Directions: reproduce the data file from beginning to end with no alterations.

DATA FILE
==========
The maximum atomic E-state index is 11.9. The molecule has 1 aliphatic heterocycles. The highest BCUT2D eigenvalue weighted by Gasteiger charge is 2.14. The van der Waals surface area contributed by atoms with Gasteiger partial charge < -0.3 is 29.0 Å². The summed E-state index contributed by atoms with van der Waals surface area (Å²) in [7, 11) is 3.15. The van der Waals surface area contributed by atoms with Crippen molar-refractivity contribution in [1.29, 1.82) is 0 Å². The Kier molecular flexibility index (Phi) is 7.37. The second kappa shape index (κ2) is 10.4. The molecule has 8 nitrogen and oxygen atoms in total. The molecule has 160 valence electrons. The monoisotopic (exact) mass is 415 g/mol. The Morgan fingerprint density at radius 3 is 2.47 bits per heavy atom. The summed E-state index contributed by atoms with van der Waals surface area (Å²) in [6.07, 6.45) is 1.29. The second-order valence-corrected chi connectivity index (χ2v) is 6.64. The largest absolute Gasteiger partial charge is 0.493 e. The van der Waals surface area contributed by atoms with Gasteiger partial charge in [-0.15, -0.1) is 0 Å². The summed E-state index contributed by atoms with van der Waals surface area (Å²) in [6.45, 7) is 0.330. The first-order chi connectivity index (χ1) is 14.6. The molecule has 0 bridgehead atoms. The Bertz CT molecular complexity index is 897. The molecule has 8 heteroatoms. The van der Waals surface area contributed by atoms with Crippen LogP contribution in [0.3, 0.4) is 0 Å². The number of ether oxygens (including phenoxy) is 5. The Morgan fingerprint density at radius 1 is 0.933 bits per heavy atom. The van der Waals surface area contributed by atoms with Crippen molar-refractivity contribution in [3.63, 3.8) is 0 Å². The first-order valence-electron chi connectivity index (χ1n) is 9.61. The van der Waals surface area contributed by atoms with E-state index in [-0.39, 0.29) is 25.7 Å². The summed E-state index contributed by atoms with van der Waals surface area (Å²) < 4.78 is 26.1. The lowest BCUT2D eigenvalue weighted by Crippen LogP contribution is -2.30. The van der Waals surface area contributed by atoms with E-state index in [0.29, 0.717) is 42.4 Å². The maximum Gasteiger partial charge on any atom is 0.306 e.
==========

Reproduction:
The maximum atomic E-state index is 11.9. The molecule has 1 aliphatic heterocycles. The highest BCUT2D eigenvalue weighted by Gasteiger charge is 2.14. The van der Waals surface area contributed by atoms with Gasteiger partial charge < -0.3 is 29.0 Å². The summed E-state index contributed by atoms with van der Waals surface area (Å²) in [7, 11) is 3.15. The van der Waals surface area contributed by atoms with Crippen molar-refractivity contribution in [1.29, 1.82) is 0 Å². The Kier molecular flexibility index (Phi) is 7.37. The second kappa shape index (κ2) is 10.4. The molecule has 8 nitrogen and oxygen atoms in total. The molecule has 160 valence electrons. The monoisotopic (exact) mass is 415 g/mol. The Morgan fingerprint density at radius 3 is 2.47 bits per heavy atom. The summed E-state index contributed by atoms with van der Waals surface area (Å²) in [6.07, 6.45) is 1.29. The second-order valence-corrected chi connectivity index (χ2v) is 6.64. The largest absolute Gasteiger partial charge is 0.493 e. The van der Waals surface area contributed by atoms with Gasteiger partial charge in [-0.15, -0.1) is 0 Å². The summed E-state index contributed by atoms with van der Waals surface area (Å²) in [6.45, 7) is 0.330. The first-order chi connectivity index (χ1) is 14.6. The molecule has 0 bridgehead atoms. The Bertz CT molecular complexity index is 897. The molecule has 8 heteroatoms. The van der Waals surface area contributed by atoms with Crippen LogP contribution in [0.3, 0.4) is 0 Å². The number of ether oxygens (including phenoxy) is 5. The Morgan fingerprint density at radius 1 is 0.933 bits per heavy atom. The van der Waals surface area contributed by atoms with Crippen molar-refractivity contribution in [3.63, 3.8) is 0 Å². The first-order valence-electron chi connectivity index (χ1n) is 9.61. The van der Waals surface area contributed by atoms with E-state index in [-0.39, 0.29) is 25.7 Å². The summed E-state index contributed by atoms with van der Waals surface area (Å²) < 4.78 is 26.1. The lowest BCUT2D eigenvalue weighted by Crippen LogP contribution is -2.30. The van der Waals surface area contributed by atoms with E-state index in [0.29, 0.717) is 42.4 Å². The maximum Gasteiger partial charge on any atom is 0.306 e.